I came to a sudden realization this morning. For the past ten months, I’ve been dealing with crippling writer’s block which is somewhat new to me as it is not anything that I’ve struggled with in the past. Sure, I managed to get all the edits done to Molly’s Song and place it with a publisher, but by my own calendar, I should have had two other books written by now. (One being the sequel to MS and the other being a stand alone) Whereas in other, better, times, I can stand in front of the computer, close my eyes, and visualize the story unfolding in my head, now when I close my eyes, I see nothing but darkness. Today I finally understand why that is, though unfortunately there is not much I can do about it.
For the past ten months, like many of you, I spent most of my time looking at the same four walls. Apart from doctor appointments and my morning walk on the beach, I haven’t been anywhere, not even to campus. It’s the lack of variety and variation in my day to day life in this pandemic world that is causing my brain to lock up. Alas, there is not much that can be done to change things, at least not until I can get my vaccine. I’m in the priority group due to a chronic medical condition that puts me at high risk, so hopefully I can before too much longer. Regardless, I’ll be able to power through the block eventually. It’s bound to happen sooner or later. There will be that eureka moment. I just have to be patient.
Sadly, another issue from my past has decided to intrude upon the present. In Nov. of 2017, I spent a week in the hospital due to a small bowel obstruction. It cleared up, but I was back in January when it reoccurred. I had an emergency surgery and spent three weeks there. Upon release, I was still sick, or at least I still felt sick. In March, another obstruction hit me (on our tenth anniversary, no less). I spent another week there and was told I needed another operation, this time a bigger one. I had that surgery done in mid May. So that’s the backstory.
When I got out of the hospital in May of 18, I had dropped all the way down to 130 pounds…and I’m 6’4. In May of 2020, I finally got back to the weight I was prior to Nov. of 2017 when it all started. Over the course of time, I had gotten to the point that I no longer worried about the condition. The second surgery appeared to have worked. Bowel obstructions (and the horrific pain they cause) stopped crossing my mind at all. Now, the primary cause of small bowel obstructions is abdominal adhesions, but mine is caused by my autoimmune disease attacking my intestines and causing a section to essentially stop working and so nothing would pass through them. The second surgery added a second “drainage” spot from my stomach to my duodenum which, in theory, means that is the primary drain backs up, the secondary drain will handle it. Just like your air conditioning unit!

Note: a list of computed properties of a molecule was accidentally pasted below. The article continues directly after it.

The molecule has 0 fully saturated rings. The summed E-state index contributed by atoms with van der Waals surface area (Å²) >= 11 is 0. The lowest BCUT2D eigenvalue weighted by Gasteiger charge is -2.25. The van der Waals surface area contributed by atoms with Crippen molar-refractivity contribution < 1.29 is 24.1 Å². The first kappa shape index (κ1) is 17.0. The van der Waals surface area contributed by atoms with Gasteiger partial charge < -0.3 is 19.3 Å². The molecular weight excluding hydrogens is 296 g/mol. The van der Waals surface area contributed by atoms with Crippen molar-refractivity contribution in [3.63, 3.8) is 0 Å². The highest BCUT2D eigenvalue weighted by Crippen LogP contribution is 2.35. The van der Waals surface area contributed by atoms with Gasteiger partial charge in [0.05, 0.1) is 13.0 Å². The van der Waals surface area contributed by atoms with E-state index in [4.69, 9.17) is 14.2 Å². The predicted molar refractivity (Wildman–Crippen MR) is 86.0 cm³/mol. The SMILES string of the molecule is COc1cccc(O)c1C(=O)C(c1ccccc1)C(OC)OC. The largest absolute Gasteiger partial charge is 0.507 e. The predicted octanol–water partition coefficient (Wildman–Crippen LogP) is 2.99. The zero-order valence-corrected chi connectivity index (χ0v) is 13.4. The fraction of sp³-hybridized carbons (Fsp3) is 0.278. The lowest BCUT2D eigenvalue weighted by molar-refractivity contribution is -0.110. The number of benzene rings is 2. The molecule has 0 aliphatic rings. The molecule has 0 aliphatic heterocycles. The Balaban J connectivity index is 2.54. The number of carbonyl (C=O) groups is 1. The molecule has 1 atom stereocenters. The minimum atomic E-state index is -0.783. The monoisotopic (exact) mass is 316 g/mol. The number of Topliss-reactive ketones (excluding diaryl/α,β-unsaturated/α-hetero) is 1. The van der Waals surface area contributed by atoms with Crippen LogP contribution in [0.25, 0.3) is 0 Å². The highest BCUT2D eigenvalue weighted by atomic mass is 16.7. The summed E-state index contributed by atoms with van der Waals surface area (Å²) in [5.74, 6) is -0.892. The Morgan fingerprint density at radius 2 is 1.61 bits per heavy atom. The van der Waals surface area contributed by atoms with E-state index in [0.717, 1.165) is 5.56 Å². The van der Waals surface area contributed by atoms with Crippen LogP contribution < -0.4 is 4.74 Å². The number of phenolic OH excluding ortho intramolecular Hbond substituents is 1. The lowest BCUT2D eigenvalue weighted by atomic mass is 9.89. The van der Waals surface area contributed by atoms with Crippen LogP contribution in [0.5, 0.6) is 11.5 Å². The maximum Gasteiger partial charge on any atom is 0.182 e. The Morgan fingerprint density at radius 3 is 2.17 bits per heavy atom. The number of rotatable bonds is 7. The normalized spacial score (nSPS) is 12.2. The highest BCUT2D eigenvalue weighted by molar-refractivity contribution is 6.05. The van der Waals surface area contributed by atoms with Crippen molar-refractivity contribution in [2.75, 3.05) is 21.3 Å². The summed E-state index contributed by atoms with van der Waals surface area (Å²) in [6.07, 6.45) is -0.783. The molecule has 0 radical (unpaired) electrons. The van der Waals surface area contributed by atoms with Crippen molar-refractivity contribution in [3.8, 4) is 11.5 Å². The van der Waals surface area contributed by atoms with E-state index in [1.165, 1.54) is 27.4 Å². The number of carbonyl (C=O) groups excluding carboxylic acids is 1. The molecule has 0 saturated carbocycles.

However, the blockages are returning. In early September, I can’t remember the exact date, I developed an obstruction in the morning. I went to the ER (as it is a medical emergency and can be life threatening). Thankfully they were able to tell me how to get it to clear up at home since they could identify a specific issue on the C/T scan. Everything was fine until Friday, Jan. 8th. That morning it hit me again, hard. I had always said that the obstruction in Nov. of 2017 was the most painful, however, the one on Jan. 8th overtook that one. I waited to go to the hospital though. After some violent vomiting episodes, I did feel a little better, but I finally went in. They were busy, as well you can imagine, and so by the time I finally got my C/T scan, it was over eight hours from the onset time. The scan came back clear, as apparently the vomiting forced the blockage to release.
Unfortunately, until they see it on a scan, they won’t really be able to figure out the exact cause and decide what the course of action is. Typically, that is a surgery, but more surgeries increases the risk of more obstructions. It is a never ending cycle. Even now, while I type this, I can feel that all too familiar twinge in my stomach that usually signifies an incoming obstruction. Sometimes it passes on its own, but other times in doesn’t. The last thing I wanted to worry about right now is a recurrence of an issue from two years ago that might very well lead to extended hospital stays and surgeries, but it is what it is.
Everyone has their own crosses to bear, I just happen to have a couple of them. Heavy ones, at that.
Until next time, Dear Readers, take care of yourselves. And each other.